Exposing The Global Polluters

The Paris Agreement was an environmental accord developed in 2015 to address climate change. The agreement’s goal is to substantially reduce global greenhouse gas emissions in an effort to limit the global temperature increase in this century to 2° Celsius above pre-industrial levels.

The Paris Agreement has commitments from industrialized countries to cut their greenhouse gas emissions. The agreement has a series of mandatory measures for the monitoring, verification, and public reporting of progress toward a country’s emissions-reduction targets. Currently 196 countries have adopted the Paris Agreement. The United States, Russia, Turkey and Iran are the only industrialized nations that have not joined the agreement.

Countries that have signed the Paris Agreement are required to report their greenhouse gas inventories and progress relative to their targets. In theory, independent experts are required to validate each country’ results. The reality is very few countries accurately measure their respective greenhouse gas emissions. Several European Union countries have been caught significantly under reporting their emission. The People’s Republic of China’s has the dubious reputation of submitting fairy-tale type emission data.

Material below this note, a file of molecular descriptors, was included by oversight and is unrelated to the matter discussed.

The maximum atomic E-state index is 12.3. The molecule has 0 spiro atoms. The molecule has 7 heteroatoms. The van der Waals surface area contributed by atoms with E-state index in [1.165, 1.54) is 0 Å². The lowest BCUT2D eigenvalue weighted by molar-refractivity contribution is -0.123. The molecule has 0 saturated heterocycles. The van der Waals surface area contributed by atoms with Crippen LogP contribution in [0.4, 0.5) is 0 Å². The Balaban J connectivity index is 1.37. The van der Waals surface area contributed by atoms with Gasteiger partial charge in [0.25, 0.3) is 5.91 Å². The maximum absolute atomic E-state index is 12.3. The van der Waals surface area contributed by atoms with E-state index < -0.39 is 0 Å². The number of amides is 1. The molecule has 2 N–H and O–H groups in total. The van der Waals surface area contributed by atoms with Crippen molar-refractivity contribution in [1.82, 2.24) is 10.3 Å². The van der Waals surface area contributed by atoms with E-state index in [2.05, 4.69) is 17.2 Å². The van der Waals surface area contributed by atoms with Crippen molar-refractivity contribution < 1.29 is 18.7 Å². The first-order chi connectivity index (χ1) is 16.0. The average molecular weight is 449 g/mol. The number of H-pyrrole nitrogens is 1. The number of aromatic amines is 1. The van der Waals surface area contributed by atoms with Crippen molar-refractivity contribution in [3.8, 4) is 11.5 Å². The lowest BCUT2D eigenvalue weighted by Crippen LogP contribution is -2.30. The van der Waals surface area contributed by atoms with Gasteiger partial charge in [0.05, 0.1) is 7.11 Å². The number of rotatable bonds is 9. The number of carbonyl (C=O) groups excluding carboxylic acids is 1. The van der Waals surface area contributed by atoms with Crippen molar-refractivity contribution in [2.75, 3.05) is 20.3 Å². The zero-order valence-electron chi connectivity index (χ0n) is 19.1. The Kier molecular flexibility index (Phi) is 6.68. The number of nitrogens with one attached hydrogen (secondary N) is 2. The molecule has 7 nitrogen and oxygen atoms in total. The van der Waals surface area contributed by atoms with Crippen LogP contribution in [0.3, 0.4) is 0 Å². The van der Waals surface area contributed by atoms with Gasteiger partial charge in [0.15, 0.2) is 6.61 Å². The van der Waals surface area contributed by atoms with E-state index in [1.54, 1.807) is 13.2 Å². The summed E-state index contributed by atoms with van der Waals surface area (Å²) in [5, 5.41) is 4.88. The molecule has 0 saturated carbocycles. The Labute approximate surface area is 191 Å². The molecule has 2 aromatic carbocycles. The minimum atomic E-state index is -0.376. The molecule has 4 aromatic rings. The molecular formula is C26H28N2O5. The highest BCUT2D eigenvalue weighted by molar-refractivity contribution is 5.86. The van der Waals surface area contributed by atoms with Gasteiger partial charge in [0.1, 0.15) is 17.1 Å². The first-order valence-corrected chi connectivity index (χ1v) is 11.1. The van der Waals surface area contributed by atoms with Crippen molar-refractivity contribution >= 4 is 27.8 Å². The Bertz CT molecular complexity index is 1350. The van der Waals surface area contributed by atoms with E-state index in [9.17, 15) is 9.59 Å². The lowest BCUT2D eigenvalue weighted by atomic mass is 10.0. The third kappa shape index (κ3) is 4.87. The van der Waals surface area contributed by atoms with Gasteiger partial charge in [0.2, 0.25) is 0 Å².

The curtain may soon be pulled back on global polluters around the world. WattTime, the Carbon-Tracker Initiative and the World Resources Institute have announced they will be using artificial intelligence (AI) and satellite imagery to quantify the emissions from every large power plant in the world. Google has agreed to provide US $2.15 million in funding for the project.

The project will leverage the global satellite network to observe power plants from space. AI technology will use the latest image processing algorithms to detect signs of emissions from power plants. AI algorithms will evaluate a wide range of indicators of power plant emissions, from thermal infrared images, which indicate heat near smokestacks and cooling water intake, to visual spectrum recognition.

The Paris Agreement doesn’t have any financial penalties for countries that fail to meet their commitments. The greenhouse gas emission commitments are aimed at creating global peer pressure to keep countries “in line.” The reality is without accurate emission data, the Paris Agreement is well intentioned, but meaningless. In my opinion, the Paris Agreement will become significant, if satellite imagery can accurately and precisely measure greenhouse gas emissions.

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